The memory slaps me with its clarity, and I understand it for the first time. One crazy soldier with bulging eyes had screamed at us. First he grunted “you dumb motherfuckers,” but when the whistling and cheering started, he snapped, and started to yell. “You fucking corpses think this shit is something to clap over?” The guy had a voice. It fanned out the applause like a rush of wind on a cluster of candles.
He shouted as if waiting for a response, but we stood there dumbfounded. I opposed the war in my own vague, semi-ignorant, inactive way, and then my draft card came up. But after boot camp I’d been sucked into believing what we were doing was necessary, and it was going to require the best I had to offer to pull my share of the duty. I completed my mental rebellion against the man’s words; I called up the sound of our drill sergeant reminding us we were part of “the best army God ever saw fit to put on this earth,” and I was just beginning to wonder why this man thought we shouldn’t be clapping, when deep in our crowd of greens someone yelled, “Fuck you.”
The private cussed at him and it hit a switch; the angry vet’s eyes retreated back into his skull, and he even became aware of the dangling spit, using the back of his sleeve to wipe it. Then he smiled like the reaper, with all the certainty and tragedy of death.
Another soldier behind him spoke, this one’s voice merely weary compared to the other’s fury, and he gave me the impression his comment escaped unbidden, as surprising to him as it was to the few of us who heard it. He quietly said, “They’re better than you.”
The scene slams back into my consciousness, scattering the reality around me. They were better than us. My feet move without conscious connection and my eyes take in the image of the uniform of the man in front of me, but my brain is seeing memories. Alan, as I load him into the body bag, putting the boots, with his feet still in them, at the bottom, by what was left of his legs. Joseph carrying a dying child and covered in blood. Beneath all of it, I see her eyes staring up at me, burning through me like smoldering coals.
Shouting pulls me from these depths. Someone is shouting. It’s the guy in front of me, but I can’t make out what he’s saying. When I look at him, I notice my hand. My knuckles are wrapped in a wad of his shirt. I release it and apologize. He turns away, as if what I did wasn’t crazy, and he wanted to return to his own reverie.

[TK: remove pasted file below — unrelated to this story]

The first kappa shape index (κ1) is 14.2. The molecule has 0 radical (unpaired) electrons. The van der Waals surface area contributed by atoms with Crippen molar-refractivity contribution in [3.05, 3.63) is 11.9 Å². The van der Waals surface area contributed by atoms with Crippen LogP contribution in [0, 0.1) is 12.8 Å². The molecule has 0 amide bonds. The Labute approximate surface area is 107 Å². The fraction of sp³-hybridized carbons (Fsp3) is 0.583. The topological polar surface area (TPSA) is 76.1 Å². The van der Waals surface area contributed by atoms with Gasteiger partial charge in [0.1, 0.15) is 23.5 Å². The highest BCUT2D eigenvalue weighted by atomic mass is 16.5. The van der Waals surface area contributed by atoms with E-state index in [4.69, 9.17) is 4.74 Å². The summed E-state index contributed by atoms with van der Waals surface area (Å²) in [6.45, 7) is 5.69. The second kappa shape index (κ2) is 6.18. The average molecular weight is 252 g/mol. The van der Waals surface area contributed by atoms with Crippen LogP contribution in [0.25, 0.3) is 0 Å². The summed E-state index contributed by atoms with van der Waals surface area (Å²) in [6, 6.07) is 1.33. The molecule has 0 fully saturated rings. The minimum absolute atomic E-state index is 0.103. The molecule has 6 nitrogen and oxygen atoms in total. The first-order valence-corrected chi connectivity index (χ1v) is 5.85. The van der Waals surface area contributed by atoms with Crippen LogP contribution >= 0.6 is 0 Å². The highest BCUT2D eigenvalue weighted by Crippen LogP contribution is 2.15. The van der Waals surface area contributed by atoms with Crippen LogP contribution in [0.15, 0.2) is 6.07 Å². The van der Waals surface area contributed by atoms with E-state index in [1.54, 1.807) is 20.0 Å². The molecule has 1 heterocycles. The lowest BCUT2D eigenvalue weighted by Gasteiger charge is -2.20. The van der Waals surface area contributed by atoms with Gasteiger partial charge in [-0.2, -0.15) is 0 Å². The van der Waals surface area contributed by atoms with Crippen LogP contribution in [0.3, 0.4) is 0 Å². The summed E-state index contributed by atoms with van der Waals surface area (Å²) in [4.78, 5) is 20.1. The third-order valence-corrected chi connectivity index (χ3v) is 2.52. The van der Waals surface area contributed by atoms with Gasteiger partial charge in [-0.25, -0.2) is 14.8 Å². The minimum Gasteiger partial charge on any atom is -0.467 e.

Three hundred and sixty-five days showed me why those soldiers didn’t appreciate our clapping. Nausea and revulsion over our mission comes to a sudden boil at the sound of applause. I finally understand how the word revolution can mean both to come back to where you began, and to be completely changed.
Here I am back at the start, but nothing will ever be the same.
I move through the next few minutes like a ghost, only becoming solid when Elm reaches his hand out. I extend my own. It’s a gesture filled with strangeness, implying we’re acquaintances instead of good friends. It’s unbearable. I pull him in for a hug, and say, “Take care, Elm.”
He lets go and quietly replies, “An’ you, Jim.”
Elm’s departure removes my last tether. For months the thought of returning home to lose my wife and daughter sent me into a panic only the opium suppressed, but now I feel a void in the gaps between my nerve endings and the entire world. Behind me, the pulse of my life ebbs into the distance. In front of me, I’m watching the tragedy of a life that already happened to someone else.
I see how Jim settled the strap from the duffle bag into a comfortable spot on his shoulder, and turned away from the space where Elm stood. He pulled the brim of his hat down, as if it would help with the sun, and walked over to the bus marked, “Los Angeles.”
For nine hours his head rests against the window in silence, and he exits the bus once to use a gas station restroom, at his bladder’s command. Otherwise, he was still, oblivious to the pain in his joints and the rumble in his belly. The bus drew him, mile by mile, toward the tragedy awaiting him at home, and mile by mile, Jim drew further away.